Military

Scene from Downrange: Voices from the Homefront
Cape Fear Regional Theatre

For families in the military, a life of service can mean long periods of separation. While service members put themselves on the front lines, spouses must sustain a commitment to their country to persevere on the homefront.

The new play, Downrange: Voices From The Homefront, showcases the stories of the ones who wait at home for their loved ones to return and the challenges they face when service members come home.

Airmen from the 440th Airlift Wing conduct aeromedical evacuation training on a C-130 in this 2014 photo.
Lewis Perkins / Fort Bragg Paraglide

North Carolina’s Congressional delegation is vowing to continue its two-year fight to save Fort Bragg's 440th Airlift Wing.

Operation Desert Shield Saudi Arabia, Aug. 9, 1990
U.S. Army

North Carolina’s agency in charge of monuments is going to make a traveling exhibit about the state’s Persian Gulf War veterans and the 17 state residents who were killed in the war.

Gov. Pat McCrory gave the news on the eve of the 25th anniversary of the massive U.S.-led air campaign against Iraq that began Operation Desert Storm. The exhibit, which state officials said they expect to complete by the end of the summer, was in the making since almost the beginning of the war itself.

The nation's veterans are being asked to contribute DNA for the largest genetic research project in history.

Bob Matthews on the left with Silhouettes of Service interviewer Jeff Goldberg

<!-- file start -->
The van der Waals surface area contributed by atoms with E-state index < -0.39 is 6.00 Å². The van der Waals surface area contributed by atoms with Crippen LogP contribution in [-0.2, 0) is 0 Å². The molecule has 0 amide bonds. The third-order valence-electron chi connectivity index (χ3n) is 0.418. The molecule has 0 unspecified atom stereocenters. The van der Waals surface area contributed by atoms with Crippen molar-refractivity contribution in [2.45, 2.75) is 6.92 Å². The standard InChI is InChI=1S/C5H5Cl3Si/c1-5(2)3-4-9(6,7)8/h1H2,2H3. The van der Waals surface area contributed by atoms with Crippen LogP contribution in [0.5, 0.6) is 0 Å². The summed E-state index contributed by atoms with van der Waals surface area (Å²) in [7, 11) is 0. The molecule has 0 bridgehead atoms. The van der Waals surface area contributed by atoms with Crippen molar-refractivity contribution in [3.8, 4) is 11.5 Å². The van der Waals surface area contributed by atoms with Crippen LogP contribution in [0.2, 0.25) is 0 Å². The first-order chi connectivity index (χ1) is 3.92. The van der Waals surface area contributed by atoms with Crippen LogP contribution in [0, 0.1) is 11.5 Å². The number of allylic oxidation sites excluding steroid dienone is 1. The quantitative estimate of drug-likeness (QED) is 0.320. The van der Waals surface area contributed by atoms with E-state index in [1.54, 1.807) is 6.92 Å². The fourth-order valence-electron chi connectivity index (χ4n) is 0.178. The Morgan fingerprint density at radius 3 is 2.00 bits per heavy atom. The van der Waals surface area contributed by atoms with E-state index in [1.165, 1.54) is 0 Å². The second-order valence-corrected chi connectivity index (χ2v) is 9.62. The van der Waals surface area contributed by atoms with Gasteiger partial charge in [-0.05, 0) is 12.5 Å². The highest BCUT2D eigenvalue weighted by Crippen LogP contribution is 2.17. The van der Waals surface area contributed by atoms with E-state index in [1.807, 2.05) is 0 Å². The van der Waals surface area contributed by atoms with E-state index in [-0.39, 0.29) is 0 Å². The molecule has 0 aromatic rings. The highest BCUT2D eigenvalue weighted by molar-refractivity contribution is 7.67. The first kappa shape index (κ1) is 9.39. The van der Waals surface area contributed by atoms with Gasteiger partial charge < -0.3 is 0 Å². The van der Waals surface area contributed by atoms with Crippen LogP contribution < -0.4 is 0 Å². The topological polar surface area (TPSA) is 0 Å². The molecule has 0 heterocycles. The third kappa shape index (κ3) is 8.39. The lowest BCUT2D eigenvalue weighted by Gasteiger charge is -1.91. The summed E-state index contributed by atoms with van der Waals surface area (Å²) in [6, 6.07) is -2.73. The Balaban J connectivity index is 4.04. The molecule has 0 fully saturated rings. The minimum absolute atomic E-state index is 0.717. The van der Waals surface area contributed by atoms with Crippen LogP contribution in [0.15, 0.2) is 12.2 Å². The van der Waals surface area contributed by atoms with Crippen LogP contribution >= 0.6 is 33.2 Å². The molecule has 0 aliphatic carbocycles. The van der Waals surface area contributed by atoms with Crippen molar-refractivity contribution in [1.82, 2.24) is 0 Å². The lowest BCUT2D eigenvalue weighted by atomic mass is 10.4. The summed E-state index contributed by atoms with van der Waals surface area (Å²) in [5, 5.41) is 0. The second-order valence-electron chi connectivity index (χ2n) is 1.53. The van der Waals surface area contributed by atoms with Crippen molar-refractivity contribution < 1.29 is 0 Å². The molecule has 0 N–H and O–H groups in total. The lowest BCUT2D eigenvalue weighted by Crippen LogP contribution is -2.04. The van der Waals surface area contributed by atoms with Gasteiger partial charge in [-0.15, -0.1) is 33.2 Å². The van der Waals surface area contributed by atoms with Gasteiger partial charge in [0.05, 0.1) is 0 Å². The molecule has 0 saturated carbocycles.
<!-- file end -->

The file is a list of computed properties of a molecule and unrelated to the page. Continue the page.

Gregory DeCandia

Frequently in television shows and blockbuster movies, actors portray the experiences of military service men and women. But rarely do audiences experience these visceral stories on a theatrical stage.

The festival "Veterans and Their Families", sponsored by the Department of Communications at the University of North Carolina at Chapel Hill, will showcase three plays by local playwrights inspired by stories from the homefront and the front lines.

Jamie Jones hugs her husband, Army veteran James Wallace, as they move into their new Winston-Salem duplex apartment.
Jay Price/WUNC

Winston-Salem is among a group of cities nationwide that say they've met the White House goal to end veteran homelessness.

Shortly after Barack Obama became President in 2009, he announced an ambitious goal -- to end homelessness among military veterans by the end of 2015. Now, at the deadline, results are mixed.

Sgt. Earl Lendore, a food service specialist in the 82nd Combat Aviation Brigade, prepares a meal in the Ft. Bragg DFAC.
Staff Sgt. Christopher Freeman/82nd Combat Aviation Brigade PAO

The Army hopes changes in its dining facilities will simultaneously save money, make meals more nutritious, and persuade more soldiers to eat there.

There are signs that transgender people could serve openly in the United States military within the next year.
The U.S. Army / Flickr Creative Commons

Note: This is a rebroadcast from earlier this year.

The American military permits people to serve regardless of sexual orientation, but there are still policies precluding military service based on gender identity.

About 15,000 transgender people currently serve in the American military in violation of the rules. The United States lags behind many other Western nations that allow transgender people to serve openly, but Secretary of Defense Ash Carter is pushing for change.

Run, Don't Walk

Nov 24, 2015
Adele Levine used to work in physical therapy at Walter Reed Army Medical Center.
Adele Levine

When Adele Levine decided to become a physical therapist, it wasn't because she felt a higher calling. She wanted a good job with decent hours and a comfortable wardrobe. 

After she graduated, she took a position at Walter Reed Army Medical Center--the nation's leading medical facility for amputee veterans. Her patients were some of the most severely injured in the nation's wars. Levine and her patients found camaraderie and friendship, often using dark humor to cope with their dark days.

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